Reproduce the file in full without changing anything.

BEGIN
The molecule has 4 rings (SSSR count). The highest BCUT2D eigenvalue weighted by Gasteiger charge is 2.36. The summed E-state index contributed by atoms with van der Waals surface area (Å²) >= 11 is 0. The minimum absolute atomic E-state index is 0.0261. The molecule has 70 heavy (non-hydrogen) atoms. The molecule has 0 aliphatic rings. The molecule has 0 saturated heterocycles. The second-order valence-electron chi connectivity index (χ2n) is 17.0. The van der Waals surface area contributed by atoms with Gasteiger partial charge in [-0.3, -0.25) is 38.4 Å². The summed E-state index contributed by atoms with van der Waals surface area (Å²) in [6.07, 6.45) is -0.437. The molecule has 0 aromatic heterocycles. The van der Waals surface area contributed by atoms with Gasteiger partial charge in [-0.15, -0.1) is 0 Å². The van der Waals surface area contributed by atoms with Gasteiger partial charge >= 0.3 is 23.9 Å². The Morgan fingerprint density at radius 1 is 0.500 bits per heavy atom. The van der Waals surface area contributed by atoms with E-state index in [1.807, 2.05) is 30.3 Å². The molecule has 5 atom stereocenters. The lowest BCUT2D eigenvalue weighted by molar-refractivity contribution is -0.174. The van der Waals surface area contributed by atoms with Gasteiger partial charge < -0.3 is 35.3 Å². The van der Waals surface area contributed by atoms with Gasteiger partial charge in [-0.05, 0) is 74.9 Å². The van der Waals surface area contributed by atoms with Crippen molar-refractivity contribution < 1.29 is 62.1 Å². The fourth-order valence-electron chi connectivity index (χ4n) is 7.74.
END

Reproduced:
The molecule has 4 rings (SSSR count). The highest BCUT2D eigenvalue weighted by Gasteiger charge is 2.36. The summed E-state index contributed by atoms with van der Waals surface area (Å²) >= 11 is 0. The minimum absolute atomic E-state index is 0.0261. The molecule has 70 heavy (non-hydrogen) atoms. The molecule has 0 aliphatic rings. The molecule has 0 saturated heterocycles. The second-order valence-electron chi connectivity index (χ2n) is 17.0. The van der Waals surface area contributed by atoms with Gasteiger partial charge in [-0.3, -0.25) is 38.4 Å². The summed E-state index contributed by atoms with van der Waals surface area (Å²) in [6.07, 6.45) is -0.437. The molecule has 0 aromatic heterocycles. The van der Waals surface area contributed by atoms with Gasteiger partial charge in [-0.15, -0.1) is 0 Å². The van der Waals surface area contributed by atoms with Gasteiger partial charge >= 0.3 is 23.9 Å². The Morgan fingerprint density at radius 1 is 0.500 bits per heavy atom. The van der Waals surface area contributed by atoms with E-state index in [1.807, 2.05) is 30.3 Å². The molecule has 5 atom stereocenters. The lowest BCUT2D eigenvalue weighted by molar-refractivity contribution is -0.174. The van der Waals surface area contributed by atoms with Gasteiger partial charge < -0.3 is 35.3 Å². The van der Waals surface area contributed by atoms with Gasteiger partial charge in [-0.05, 0) is 74.9 Å². The van der Waals surface area contributed by atoms with Crippen molar-refractivity contribution < 1.29 is 62.1 Å². The fourth-order valence-electron chi connectivity index (χ4n) is 7.74.